A Tale of Two Orphans

July 18, 2015

Everyone, from my college advisor on down, will tell you I love tales with orphan heroes.  You name them: Oliver Twist, Harry Potter, Tensy Farlow, the Baudelaire children, I fell in love with each and every one of those books. (Well, I hated the ending of the Baudelaire series, but that’s another story.)  The thing is, there are orphans and then there are orphans and they aren’t really alike.  To explain what I mean, look at one of the most famous kid books to come out of the 19th century: The Adventures of Tom Sawyer.

You can’t get past the first page without learning Tom’s parental status. Aunt Polly’s first soliloquy says, “he’s my own sister’s boy, poor thing, and I ain’t got the heart to lash him.”  So, Tom is an orphan but he doesn’t really fit the mold.  Orphan heroes are usually vulnerable kids who miss the love and security of a stable home.  They tend to grow up fast because they have to and any tendency toward mischief has been knocked right out of them.  Can you think of anyone less like that than Tom Sawyer?

Tom and his siblings may be orphans but they’ve never lacked a home or love because of the redoubtable Aunt Polly. (Twain describes her as old but I’ll bet Aunt Polly’s not that much past thirty; living with Tom ages a woman).  Because of this secure grounding, Tom’s a king in his own home town.  He struts around, confident of his place in the world, bossing other boys or showing off for Becky Thatcher.   The world is his and he knows it.  Of course, Tom’s chutzpah is another reason to like the brat (His explanation for forcing patent medicine down the cat’s throat is almost as funny as the cat’s reaction) but he doesn’t fit the mold of an orphan does he?

His side-kick, Huck does.  Huckleberry Finn is a pariah among the respectable citizens of Saint Petersburg.  He wears rags and calls no shelter home.  Some nights, he probably goes to sleep hungry.   But Huck Finn is not an orphan, at least not in this book.  Pap, Huck’s father is the town drunk and although he’s abandoned his son, the town assumes a living parent keeps a child from needing aid.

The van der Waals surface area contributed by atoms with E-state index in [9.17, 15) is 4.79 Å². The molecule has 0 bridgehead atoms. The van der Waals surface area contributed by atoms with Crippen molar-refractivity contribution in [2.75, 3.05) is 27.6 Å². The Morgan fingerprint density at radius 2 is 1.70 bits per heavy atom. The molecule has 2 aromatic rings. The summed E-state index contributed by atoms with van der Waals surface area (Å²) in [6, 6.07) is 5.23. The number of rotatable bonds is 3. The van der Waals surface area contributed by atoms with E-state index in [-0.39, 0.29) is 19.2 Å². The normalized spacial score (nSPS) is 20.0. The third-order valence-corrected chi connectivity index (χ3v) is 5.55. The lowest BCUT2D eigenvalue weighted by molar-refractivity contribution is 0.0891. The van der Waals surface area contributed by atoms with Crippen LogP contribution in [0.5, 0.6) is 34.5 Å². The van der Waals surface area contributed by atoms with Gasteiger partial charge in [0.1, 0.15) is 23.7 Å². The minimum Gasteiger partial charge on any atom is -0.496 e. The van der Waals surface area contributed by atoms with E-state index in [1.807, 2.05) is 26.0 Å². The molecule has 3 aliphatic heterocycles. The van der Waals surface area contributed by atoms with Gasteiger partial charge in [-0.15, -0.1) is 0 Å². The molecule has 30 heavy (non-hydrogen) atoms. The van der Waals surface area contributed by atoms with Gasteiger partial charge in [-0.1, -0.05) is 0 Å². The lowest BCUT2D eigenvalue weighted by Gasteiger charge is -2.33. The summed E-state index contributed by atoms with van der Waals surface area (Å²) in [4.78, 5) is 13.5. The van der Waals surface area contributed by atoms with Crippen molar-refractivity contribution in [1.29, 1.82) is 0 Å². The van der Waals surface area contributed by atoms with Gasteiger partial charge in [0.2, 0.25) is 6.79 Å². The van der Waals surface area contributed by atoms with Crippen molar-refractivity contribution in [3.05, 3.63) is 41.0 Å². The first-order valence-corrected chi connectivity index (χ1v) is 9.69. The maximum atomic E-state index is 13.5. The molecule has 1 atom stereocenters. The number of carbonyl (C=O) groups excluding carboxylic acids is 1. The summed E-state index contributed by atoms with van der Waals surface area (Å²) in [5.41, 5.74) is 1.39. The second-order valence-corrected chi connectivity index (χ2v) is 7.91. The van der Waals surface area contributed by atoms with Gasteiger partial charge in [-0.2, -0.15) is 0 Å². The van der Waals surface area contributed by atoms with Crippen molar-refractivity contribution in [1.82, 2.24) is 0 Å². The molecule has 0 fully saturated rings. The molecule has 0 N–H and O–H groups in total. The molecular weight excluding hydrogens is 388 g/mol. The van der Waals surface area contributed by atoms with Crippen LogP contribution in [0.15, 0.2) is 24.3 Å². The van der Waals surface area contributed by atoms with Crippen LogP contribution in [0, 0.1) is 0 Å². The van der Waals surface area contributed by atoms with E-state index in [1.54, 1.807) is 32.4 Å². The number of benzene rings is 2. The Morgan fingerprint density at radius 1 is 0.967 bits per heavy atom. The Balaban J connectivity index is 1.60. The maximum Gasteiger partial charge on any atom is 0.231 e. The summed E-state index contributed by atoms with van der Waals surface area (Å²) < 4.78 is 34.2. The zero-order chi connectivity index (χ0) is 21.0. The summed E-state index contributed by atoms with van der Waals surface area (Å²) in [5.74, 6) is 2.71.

Huck and Tom complement each other but either one would tell you, Tom’s always the leader.  He’s the one who decides they should search for treasure or what Pirate Names they should have.  Huck is the logistics man, finding and lifting the tools and going along with the game.  In his own novel, Huck shows he’s pretty good at coming up with ideas on his own and he’s even better at executing them but all of Huck’s projects are a means to a practical end.  Unlike Tom, he never starts something, for the “glory” of it.  Huck is a serious boy in a serious world and in his own book, he shows true nobility.  But by then, Huck is really an orphan.

In the end, there is no choice between these two wonderful characters.  But as Mark Twain, himself wrote, The Adventures of Tom Sawyer is the history of a boy and he ended it before it became the history of a man.  Tom, with the security of his home and family has the limitations and and irresponsibility of a boy and, despite his daring and adventures, a boy is what he remains.  Huck Finn, after years of isolation and freedom finds the structures of civilization hard to abide.  The true orphan is more than half way to becoming completely grown.

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